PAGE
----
But these are symptoms of a larger scale problem: the whole vibe feels very out of touch with the current state of interactive entertainment. There are plenty of people exploring alternative gaming theories and digital social interaction and frankly they’re all doing it 1,000% better than uWink. uWink feels like what your dad spent some time on YouTube and Yahoo! Games and was inspired to open a restaurant. You have to wonder if Bushnell has been near a console for the last several generations, played any of the many party games that have been popular in the last few years, or ever heard of Xbox Live. And worse, the promised social interaction features are all either missing or not yet implemented. We couldn’t even play a multi-player game at our table, let alone with other people in the room. I know they just opened, but why open if your flagship product isn’t working yet? And even if they were working, they don’t sound that great. Who cares about being able to play a game against somebody across the room? People have been able to play other people on different machines in the same arcade for years, and those of you who are big into bar trivia know that you play against people nationwide all the time. Where’s the depth? How about challenging people at your table and the loser gets stuck with the tab? Or offering a free drink to whoever in the restaurant scores the highest on a certain game in the next 10 minutes?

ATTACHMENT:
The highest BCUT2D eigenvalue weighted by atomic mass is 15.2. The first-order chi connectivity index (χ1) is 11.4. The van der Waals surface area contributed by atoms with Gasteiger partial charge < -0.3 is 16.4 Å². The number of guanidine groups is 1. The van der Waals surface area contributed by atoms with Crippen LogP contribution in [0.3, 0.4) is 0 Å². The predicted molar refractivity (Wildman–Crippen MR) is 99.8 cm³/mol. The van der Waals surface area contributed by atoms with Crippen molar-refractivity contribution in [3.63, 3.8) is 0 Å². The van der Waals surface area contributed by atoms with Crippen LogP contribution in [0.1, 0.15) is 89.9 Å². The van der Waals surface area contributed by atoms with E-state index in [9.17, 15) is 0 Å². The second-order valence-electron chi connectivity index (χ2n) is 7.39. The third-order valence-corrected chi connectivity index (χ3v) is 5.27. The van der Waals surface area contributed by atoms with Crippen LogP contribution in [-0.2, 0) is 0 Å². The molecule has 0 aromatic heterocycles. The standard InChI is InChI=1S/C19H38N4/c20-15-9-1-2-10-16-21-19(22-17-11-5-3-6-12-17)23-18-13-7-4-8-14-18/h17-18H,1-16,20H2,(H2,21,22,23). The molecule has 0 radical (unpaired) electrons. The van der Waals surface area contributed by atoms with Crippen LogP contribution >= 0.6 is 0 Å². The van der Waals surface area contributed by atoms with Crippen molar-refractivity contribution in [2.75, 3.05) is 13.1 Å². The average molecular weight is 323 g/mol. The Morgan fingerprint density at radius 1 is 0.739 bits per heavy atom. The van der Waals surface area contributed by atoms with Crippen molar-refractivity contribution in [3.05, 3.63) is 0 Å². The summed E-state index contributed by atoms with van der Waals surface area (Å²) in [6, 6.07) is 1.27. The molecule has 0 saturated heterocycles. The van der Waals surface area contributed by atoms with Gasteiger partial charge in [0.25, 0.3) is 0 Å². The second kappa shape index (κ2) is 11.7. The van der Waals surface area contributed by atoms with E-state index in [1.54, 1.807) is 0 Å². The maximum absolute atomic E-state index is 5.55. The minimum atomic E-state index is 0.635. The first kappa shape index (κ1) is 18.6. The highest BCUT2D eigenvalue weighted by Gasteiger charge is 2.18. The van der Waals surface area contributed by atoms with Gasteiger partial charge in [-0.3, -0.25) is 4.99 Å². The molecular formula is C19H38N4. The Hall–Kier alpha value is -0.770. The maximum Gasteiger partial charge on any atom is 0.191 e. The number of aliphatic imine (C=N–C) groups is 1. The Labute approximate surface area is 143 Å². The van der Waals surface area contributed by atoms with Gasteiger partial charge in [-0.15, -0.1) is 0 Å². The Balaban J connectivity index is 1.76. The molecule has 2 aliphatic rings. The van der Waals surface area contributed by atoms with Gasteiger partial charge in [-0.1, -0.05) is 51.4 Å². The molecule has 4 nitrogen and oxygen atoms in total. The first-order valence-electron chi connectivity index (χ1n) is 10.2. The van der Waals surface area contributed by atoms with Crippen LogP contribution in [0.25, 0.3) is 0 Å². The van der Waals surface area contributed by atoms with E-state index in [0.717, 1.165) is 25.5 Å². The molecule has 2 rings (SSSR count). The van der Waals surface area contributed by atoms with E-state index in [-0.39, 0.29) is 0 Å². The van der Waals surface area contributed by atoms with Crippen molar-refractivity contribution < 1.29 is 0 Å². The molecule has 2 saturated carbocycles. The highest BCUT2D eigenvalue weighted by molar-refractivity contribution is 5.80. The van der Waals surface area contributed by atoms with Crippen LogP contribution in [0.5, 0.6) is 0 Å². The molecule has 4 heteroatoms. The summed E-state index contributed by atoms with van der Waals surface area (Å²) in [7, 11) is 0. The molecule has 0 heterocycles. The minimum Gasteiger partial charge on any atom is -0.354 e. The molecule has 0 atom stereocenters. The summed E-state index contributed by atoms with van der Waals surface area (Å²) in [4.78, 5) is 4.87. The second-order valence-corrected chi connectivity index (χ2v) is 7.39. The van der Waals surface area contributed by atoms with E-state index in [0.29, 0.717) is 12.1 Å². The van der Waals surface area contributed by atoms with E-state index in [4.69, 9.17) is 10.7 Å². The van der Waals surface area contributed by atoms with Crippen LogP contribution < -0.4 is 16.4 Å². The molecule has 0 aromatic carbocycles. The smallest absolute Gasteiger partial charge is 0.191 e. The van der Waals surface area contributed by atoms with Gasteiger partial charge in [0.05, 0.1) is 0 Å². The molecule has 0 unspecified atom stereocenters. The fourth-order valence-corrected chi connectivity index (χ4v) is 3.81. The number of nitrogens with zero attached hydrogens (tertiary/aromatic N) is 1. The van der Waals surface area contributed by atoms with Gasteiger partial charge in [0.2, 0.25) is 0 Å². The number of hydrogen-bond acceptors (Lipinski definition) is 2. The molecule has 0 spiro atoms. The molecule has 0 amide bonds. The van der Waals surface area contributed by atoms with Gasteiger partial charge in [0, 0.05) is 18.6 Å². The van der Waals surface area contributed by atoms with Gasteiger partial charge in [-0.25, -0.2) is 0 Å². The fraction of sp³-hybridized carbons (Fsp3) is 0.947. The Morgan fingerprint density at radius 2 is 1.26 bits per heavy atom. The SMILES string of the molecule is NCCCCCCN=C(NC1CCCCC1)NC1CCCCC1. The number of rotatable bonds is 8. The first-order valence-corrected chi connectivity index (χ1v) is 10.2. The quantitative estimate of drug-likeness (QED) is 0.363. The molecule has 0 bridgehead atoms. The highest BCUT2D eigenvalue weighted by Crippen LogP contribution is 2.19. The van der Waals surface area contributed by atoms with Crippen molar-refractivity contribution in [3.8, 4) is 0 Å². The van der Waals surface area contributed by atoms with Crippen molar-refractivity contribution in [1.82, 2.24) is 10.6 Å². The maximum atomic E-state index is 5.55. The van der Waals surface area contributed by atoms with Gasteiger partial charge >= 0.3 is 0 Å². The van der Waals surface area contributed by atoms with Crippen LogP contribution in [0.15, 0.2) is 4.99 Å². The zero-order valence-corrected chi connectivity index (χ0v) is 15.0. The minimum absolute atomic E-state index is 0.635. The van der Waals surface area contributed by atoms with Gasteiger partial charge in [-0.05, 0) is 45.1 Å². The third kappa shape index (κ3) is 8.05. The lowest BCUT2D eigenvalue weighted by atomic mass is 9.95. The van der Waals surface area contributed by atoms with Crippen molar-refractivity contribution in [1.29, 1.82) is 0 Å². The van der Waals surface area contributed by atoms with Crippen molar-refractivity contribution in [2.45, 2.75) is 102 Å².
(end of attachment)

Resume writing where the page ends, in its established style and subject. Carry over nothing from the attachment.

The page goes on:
I think another six months in the cooker may have resulted in a more polished product, but fortunately for uWink that means that there’s still a lot of potential waiting to be tapped. Whether they step up to the plate and fix the bugs or a copycat comes along and pulls a MySpace to uWink’s Friendster remains to be seen. It’s still worth a trip just for the novelty, and you probably won’t be disappointed by your food, but if you’re looking for something to remind you why you loved Chuck E. Cheese so much as a kid, uWink’s probably not going to cut it. You can check it out yourself at the next LA Geek Dinner on November 14, and I’m very interested to see what Heather and the other LA geeks have to say about it.